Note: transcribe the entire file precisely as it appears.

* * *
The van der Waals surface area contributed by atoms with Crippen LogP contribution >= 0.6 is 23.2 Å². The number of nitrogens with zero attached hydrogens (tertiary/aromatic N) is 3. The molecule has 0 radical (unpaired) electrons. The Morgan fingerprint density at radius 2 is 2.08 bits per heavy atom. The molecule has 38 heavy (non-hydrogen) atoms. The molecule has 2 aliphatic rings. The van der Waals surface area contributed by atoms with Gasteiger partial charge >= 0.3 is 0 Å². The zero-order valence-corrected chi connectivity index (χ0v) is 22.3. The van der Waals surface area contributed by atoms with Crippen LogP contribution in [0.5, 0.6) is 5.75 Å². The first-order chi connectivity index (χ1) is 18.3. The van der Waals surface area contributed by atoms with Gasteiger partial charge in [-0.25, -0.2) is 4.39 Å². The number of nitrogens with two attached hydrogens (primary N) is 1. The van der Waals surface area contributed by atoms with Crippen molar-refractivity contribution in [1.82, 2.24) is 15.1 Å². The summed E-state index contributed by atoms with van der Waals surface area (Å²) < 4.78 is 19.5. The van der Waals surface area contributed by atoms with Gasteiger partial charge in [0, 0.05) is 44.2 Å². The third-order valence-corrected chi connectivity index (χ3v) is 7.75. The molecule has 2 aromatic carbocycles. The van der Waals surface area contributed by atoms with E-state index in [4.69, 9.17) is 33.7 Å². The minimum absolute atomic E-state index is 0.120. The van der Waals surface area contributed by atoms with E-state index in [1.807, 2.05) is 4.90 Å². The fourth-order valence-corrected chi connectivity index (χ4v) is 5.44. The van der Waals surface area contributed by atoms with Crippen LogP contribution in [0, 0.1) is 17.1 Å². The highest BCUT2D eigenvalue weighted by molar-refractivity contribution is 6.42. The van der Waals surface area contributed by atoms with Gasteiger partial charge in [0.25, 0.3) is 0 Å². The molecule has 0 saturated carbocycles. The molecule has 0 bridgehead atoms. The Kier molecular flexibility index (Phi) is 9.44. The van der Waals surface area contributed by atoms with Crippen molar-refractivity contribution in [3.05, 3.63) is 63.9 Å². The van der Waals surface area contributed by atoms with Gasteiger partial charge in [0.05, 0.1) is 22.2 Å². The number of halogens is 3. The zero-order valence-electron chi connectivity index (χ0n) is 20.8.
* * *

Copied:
The van der Waals surface area contributed by atoms with Crippen LogP contribution >= 0.6 is 23.2 Å². The number of nitrogens with zero attached hydrogens (tertiary/aromatic N) is 3. The molecule has 0 radical (unpaired) electrons. The Morgan fingerprint density at radius 2 is 2.08 bits per heavy atom. The molecule has 38 heavy (non-hydrogen) atoms. The molecule has 2 aliphatic rings. The van der Waals surface area contributed by atoms with Gasteiger partial charge >= 0.3 is 0 Å². The zero-order valence-corrected chi connectivity index (χ0v) is 22.3. The van der Waals surface area contributed by atoms with Crippen LogP contribution in [0.5, 0.6) is 5.75 Å². The first-order chi connectivity index (χ1) is 18.3. The van der Waals surface area contributed by atoms with Gasteiger partial charge in [-0.25, -0.2) is 4.39 Å². The number of nitrogens with two attached hydrogens (primary N) is 1. The van der Waals surface area contributed by atoms with Crippen molar-refractivity contribution in [1.82, 2.24) is 15.1 Å². The summed E-state index contributed by atoms with van der Waals surface area (Å²) < 4.78 is 19.5. The van der Waals surface area contributed by atoms with Gasteiger partial charge in [0, 0.05) is 44.2 Å². The third-order valence-corrected chi connectivity index (χ3v) is 7.75. The molecule has 2 aromatic carbocycles. The van der Waals surface area contributed by atoms with E-state index in [4.69, 9.17) is 33.7 Å². The minimum absolute atomic E-state index is 0.120. The van der Waals surface area contributed by atoms with E-state index in [1.807, 2.05) is 4.90 Å². The fourth-order valence-corrected chi connectivity index (χ4v) is 5.44. The van der Waals surface area contributed by atoms with Crippen LogP contribution in [0, 0.1) is 17.1 Å². The highest BCUT2D eigenvalue weighted by molar-refractivity contribution is 6.42. The van der Waals surface area contributed by atoms with Gasteiger partial charge in [0.25, 0.3) is 0 Å². The molecule has 0 saturated carbocycles. The molecule has 0 bridgehead atoms. The Kier molecular flexibility index (Phi) is 9.44. The van der Waals surface area contributed by atoms with Crippen molar-refractivity contribution in [3.05, 3.63) is 63.9 Å². The van der Waals surface area contributed by atoms with Gasteiger partial charge in [0.05, 0.1) is 22.2 Å². The number of halogens is 3. The zero-order valence-electron chi connectivity index (χ0n) is 20.8.